Critics Blast Transborder Immigrant Tool as ‘Irresponsible’ Use of Technology

Joshua Rhett Miller

A cell phone application that will help illegal immigrants find water and key landmarks as they cross into the United States is an inappropriate use of taxpayer funds and an irresponsible use of technology, critics say.

The Transborder Immigrant Tool (TBT), the brainchild of three faculty members at the University of California-San Diego and a colleague at the University of Michigan, is a software application that can be installed into a GPS-enabled cell phone. In addition to helping immigrants locate water and landmarks, it also could alert them to Border Patrol checkpoints. And to make the trek a little less arduous, it also plays recorded poetry.

“I don’t think it’s an appropriate use of technology,” U.S. Rep. Duncan Hunter, R-Calif., told “If other governments did this and tried to tell people ways to sneak into the U.S., I’m sure the Department of Defense would take issue with that. But because American universities are doing it, there’s not a whole lot of outcry about it.”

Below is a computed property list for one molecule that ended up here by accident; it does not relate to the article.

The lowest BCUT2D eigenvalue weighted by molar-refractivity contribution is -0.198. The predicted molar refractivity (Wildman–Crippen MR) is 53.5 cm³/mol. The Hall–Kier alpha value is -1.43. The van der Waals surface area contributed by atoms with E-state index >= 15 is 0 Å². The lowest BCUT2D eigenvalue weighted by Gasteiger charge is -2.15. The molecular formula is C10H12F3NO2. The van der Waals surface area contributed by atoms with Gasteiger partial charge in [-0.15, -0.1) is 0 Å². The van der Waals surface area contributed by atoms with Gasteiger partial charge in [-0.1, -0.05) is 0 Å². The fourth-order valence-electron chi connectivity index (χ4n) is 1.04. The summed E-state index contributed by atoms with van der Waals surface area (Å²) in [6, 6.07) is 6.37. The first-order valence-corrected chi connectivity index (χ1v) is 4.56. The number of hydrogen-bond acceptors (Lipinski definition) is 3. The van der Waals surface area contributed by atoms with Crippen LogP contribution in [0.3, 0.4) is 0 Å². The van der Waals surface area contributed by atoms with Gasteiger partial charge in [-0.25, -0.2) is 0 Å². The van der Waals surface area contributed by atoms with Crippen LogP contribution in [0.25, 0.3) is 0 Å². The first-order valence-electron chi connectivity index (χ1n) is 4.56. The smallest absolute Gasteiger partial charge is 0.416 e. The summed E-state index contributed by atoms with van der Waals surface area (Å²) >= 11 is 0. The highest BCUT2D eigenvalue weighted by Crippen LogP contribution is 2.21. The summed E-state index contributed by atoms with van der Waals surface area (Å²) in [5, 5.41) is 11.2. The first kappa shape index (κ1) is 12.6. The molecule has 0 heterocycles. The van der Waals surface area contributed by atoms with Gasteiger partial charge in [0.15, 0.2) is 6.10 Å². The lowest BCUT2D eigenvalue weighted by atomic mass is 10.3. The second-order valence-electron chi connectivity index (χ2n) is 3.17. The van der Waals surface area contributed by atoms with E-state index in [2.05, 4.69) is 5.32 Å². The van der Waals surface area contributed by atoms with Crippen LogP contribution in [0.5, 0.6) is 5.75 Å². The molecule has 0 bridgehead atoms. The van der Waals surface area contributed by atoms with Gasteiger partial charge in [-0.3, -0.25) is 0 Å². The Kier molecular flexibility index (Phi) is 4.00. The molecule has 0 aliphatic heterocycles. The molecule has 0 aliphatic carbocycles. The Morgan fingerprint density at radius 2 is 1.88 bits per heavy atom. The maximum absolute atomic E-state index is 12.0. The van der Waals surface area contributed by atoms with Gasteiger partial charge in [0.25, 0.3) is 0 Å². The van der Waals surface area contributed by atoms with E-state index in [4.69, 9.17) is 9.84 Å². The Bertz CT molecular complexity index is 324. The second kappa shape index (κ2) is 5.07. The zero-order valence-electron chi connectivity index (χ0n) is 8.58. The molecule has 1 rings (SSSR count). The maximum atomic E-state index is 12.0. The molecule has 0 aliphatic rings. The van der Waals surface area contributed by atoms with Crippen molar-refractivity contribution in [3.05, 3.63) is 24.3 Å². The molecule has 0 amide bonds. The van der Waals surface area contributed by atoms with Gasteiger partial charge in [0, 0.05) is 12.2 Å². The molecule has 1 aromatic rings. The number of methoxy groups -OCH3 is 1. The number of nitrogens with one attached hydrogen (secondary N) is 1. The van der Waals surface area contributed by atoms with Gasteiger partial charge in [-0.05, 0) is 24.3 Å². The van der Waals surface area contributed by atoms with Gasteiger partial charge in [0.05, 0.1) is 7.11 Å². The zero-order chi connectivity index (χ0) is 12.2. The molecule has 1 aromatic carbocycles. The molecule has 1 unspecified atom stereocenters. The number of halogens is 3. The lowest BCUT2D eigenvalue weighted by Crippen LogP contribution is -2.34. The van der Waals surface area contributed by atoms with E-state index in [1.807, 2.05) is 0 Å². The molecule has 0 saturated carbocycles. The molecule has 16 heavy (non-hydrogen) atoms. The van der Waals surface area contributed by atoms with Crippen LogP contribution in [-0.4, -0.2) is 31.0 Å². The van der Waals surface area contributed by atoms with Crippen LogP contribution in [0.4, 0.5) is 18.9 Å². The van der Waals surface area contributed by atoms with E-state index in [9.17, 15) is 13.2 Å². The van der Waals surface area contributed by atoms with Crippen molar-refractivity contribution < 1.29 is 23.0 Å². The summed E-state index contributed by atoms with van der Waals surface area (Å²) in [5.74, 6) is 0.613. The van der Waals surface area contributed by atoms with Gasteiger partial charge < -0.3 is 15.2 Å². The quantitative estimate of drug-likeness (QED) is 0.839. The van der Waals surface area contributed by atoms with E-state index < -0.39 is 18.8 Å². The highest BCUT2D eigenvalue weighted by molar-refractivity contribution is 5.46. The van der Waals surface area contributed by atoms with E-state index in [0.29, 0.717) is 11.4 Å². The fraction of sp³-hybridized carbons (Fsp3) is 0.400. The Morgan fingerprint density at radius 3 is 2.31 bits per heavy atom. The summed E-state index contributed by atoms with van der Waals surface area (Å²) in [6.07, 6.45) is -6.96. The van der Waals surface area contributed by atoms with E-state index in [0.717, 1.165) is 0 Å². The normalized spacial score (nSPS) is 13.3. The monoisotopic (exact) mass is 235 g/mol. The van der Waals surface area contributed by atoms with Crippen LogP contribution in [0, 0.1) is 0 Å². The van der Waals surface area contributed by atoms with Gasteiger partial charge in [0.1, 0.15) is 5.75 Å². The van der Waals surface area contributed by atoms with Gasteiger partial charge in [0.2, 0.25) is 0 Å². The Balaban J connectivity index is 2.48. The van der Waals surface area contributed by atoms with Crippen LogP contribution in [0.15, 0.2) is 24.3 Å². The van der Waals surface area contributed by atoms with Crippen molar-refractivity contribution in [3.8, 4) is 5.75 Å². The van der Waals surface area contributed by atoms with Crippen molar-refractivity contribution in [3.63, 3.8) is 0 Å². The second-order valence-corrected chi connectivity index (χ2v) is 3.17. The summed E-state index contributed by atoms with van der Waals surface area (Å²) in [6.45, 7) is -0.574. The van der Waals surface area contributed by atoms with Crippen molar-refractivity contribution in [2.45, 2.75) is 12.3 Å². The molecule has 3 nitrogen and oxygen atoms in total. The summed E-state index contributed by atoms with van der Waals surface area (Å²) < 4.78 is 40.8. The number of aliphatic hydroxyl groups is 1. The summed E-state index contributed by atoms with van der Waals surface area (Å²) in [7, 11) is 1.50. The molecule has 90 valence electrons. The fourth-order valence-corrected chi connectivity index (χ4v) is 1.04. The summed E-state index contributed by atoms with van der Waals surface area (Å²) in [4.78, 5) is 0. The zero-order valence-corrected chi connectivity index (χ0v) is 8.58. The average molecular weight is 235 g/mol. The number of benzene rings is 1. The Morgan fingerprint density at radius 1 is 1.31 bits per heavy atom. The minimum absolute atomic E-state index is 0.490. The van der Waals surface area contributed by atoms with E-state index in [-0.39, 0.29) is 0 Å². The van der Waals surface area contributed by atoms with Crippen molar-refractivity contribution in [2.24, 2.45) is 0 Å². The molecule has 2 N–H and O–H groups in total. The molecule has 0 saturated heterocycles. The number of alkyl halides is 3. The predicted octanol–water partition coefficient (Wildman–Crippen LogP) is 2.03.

Hunter said he found the project to be a poor use of taxpayer money, particularly doing a recession.

Joe Kasper, Hunter’s spokesman, accused the universities of “functioning as a platform” for a system that could potentially help human smugglers and illegal immigrants enter the United States.

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